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Journal Articles Science of the Total Environment Year : 2023

Variation in methane uptake by grassland soils in the context of climate change – A review of effects and mechanisms

Abstract

Grassland soils are climate-dependent ecosystems that have a significant greenhouse gas mitigating function through their ability to store large amounts of carbon (C). However, what is often not recognized is that they can also exhibit a high methane (CH4) uptake capacity that could be influenced by future increases in atmospheric carbon dioxide (CO2) concentration and variations in temperature and water availability. While there is a wealth of information on C seques-tration in grasslands there is less consensus on how climate change impacts on CH4 uptake or the underlying mecha-nisms involved. To address this, we assessed existing knowledge on the impact of climate change components on CH4 uptake by grassland soils. Increases in precipitation associated with soils with a high background soil moisture content generally resulted in a reduction in CH4 uptake or even net emissions, while the effect was opposite in soils with a rel-atively low background moisture content. Initially wet grasslands subject to the combined effects of warming and water deficits may absorb more CH4, mainly due to increased gas diffusivity. However, in the longer-term heat and drought stress may reduce the activity of methanotrophs when the mean soil moisture content is below the optimum for their survival. Enhanced plant productivity and growth under elevated CO2, increased soil moisture and changed nutrient concentrations, can differentially affect methanotrophic activity, which is often reduced by increasing N de-position. Our estimations showed that CH4 uptake in grassland soils can change from -57.7 % to +6.1 % by increased precipitation, from -37.3 % to +85.3 % by elevated temperatures, from +0.87 % to +92.4 % by decreased precip-itation, and from -66.7 % to +27.3 % by elevated CO2. In conclusion, the analysis suggests that grasslands under the influence of warming and drought may absorb even more CH4, mainly because of reduced soil water contents and in-creased gas diffusivity.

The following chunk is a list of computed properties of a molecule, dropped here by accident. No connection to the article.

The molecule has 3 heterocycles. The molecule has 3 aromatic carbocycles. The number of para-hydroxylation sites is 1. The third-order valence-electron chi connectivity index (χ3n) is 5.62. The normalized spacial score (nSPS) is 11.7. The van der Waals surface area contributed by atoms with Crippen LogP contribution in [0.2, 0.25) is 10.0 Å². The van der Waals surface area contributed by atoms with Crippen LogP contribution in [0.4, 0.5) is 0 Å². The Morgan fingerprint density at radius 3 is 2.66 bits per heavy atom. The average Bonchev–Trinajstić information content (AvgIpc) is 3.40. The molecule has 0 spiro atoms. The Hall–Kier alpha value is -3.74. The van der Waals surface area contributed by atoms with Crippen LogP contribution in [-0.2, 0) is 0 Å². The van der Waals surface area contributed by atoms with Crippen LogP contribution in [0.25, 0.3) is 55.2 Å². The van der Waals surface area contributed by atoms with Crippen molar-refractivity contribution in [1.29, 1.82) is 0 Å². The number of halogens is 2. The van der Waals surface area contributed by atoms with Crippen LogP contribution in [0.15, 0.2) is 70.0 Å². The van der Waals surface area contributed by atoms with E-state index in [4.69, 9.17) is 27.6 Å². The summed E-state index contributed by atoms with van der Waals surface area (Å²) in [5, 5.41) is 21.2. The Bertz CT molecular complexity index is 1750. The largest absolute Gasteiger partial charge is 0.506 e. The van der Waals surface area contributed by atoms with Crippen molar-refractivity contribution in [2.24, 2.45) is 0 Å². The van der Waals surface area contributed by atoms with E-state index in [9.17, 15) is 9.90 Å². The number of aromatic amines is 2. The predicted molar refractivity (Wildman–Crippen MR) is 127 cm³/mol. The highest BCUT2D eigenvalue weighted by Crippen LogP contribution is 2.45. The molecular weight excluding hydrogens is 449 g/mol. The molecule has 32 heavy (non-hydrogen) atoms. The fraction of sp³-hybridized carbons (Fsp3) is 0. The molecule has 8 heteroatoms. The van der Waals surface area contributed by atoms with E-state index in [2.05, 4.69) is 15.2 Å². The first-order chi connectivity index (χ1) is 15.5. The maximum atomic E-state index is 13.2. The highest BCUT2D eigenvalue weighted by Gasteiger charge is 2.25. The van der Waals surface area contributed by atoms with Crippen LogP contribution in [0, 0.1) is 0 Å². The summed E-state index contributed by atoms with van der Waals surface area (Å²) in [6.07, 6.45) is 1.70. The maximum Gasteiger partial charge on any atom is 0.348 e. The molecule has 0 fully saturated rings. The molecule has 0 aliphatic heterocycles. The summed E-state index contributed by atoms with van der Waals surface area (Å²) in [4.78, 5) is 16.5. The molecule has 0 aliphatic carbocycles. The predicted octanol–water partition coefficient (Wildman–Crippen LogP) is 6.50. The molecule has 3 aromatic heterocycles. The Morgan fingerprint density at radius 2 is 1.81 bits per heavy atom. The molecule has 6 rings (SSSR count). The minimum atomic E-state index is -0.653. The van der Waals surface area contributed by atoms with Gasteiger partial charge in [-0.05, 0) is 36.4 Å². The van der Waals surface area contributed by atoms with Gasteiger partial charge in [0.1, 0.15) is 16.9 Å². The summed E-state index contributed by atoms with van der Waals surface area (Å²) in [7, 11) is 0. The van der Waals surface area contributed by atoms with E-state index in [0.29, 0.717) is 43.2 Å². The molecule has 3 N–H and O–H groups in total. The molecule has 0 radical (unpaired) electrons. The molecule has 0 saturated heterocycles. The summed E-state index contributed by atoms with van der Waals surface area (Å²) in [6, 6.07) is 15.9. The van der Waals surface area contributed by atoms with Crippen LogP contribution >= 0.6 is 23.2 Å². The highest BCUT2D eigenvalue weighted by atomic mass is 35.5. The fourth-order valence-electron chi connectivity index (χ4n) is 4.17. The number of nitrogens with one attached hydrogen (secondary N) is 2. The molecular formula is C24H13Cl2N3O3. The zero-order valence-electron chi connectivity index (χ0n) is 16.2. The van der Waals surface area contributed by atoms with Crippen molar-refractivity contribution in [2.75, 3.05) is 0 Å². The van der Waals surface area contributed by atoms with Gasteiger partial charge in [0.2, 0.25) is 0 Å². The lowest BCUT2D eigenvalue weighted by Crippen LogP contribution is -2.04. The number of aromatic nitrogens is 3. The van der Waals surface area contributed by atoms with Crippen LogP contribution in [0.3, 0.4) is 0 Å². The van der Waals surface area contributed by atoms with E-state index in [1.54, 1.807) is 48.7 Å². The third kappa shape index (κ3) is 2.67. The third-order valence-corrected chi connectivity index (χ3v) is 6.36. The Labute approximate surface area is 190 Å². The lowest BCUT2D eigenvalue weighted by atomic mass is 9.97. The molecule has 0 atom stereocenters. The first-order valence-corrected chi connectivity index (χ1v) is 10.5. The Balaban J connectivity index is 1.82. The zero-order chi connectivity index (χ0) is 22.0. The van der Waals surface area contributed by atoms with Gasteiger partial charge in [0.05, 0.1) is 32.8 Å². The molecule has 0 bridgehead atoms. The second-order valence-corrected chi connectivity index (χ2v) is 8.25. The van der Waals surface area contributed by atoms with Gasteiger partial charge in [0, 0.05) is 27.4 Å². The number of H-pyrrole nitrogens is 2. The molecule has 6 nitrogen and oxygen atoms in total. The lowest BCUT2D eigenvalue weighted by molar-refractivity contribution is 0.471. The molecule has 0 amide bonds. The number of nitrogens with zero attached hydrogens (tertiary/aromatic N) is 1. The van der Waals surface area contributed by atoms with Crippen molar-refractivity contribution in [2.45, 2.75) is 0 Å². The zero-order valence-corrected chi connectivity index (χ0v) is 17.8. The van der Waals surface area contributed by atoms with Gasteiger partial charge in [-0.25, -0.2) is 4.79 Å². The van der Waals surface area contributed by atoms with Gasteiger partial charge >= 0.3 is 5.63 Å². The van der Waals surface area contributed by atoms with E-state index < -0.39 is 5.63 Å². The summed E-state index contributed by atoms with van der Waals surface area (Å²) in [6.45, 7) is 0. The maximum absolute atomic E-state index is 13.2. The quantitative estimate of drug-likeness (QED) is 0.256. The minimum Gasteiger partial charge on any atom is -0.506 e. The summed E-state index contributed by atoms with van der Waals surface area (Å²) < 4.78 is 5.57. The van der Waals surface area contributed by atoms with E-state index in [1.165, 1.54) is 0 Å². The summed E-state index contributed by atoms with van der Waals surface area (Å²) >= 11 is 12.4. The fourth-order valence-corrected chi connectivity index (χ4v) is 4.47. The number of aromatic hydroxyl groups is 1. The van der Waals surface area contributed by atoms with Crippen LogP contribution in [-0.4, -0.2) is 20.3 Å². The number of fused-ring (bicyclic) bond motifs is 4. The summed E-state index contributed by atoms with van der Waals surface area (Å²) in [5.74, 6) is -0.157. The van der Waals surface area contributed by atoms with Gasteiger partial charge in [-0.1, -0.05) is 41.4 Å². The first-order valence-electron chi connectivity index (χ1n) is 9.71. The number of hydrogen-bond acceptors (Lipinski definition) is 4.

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Dates and versions

hal-04057782 , version 1 (04-04-2023)

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Attribution - NonCommercial - NoDerivatives

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Adrianna Rafalska, Anna Walkiewicz, Bruce Osborne, Katja Klumpp, Andrzej Bieganowski. Variation in methane uptake by grassland soils in the context of climate change – A review of effects and mechanisms. Science of the Total Environment, 2023, 871, pp.162127. ⟨10.1016/j.scitotenv.2023.162127⟩. ⟨hal-04057782⟩
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